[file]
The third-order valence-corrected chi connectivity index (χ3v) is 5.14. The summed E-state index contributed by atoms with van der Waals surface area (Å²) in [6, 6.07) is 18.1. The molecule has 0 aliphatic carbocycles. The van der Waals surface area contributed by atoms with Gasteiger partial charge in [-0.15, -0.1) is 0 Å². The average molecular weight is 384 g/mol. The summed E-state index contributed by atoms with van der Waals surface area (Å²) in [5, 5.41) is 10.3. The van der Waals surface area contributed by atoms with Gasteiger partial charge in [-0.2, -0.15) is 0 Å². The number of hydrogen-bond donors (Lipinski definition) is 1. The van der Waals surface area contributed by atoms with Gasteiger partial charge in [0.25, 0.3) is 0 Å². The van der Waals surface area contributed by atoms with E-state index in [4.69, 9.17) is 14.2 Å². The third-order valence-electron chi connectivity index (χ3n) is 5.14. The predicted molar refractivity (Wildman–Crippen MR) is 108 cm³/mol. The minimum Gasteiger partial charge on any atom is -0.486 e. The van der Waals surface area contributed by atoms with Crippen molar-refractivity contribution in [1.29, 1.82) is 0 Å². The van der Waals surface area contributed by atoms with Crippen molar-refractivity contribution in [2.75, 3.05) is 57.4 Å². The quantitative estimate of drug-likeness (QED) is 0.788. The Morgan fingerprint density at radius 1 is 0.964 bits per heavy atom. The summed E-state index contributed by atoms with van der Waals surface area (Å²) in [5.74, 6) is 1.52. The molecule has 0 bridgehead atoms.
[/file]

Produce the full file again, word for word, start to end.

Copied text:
The third-order valence-corrected chi connectivity index (χ3v) is 5.14. The summed E-state index contributed by atoms with van der Waals surface area (Å²) in [6, 6.07) is 18.1. The molecule has 0 aliphatic carbocycles. The van der Waals surface area contributed by atoms with Gasteiger partial charge in [-0.15, -0.1) is 0 Å². The average molecular weight is 384 g/mol. The summed E-state index contributed by atoms with van der Waals surface area (Å²) in [5, 5.41) is 10.3. The van der Waals surface area contributed by atoms with Gasteiger partial charge in [-0.2, -0.15) is 0 Å². The number of hydrogen-bond donors (Lipinski definition) is 1. The van der Waals surface area contributed by atoms with Gasteiger partial charge in [0.25, 0.3) is 0 Å². The van der Waals surface area contributed by atoms with E-state index in [4.69, 9.17) is 14.2 Å². The third-order valence-electron chi connectivity index (χ3n) is 5.14. The predicted molar refractivity (Wildman–Crippen MR) is 108 cm³/mol. The minimum Gasteiger partial charge on any atom is -0.486 e. The van der Waals surface area contributed by atoms with Crippen molar-refractivity contribution in [1.29, 1.82) is 0 Å². The van der Waals surface area contributed by atoms with Crippen molar-refractivity contribution in [2.75, 3.05) is 57.4 Å². The quantitative estimate of drug-likeness (QED) is 0.788. The Morgan fingerprint density at radius 1 is 0.964 bits per heavy atom. The summed E-state index contributed by atoms with van der Waals surface area (Å²) in [5.74, 6) is 1.52. The molecule has 0 bridgehead atoms.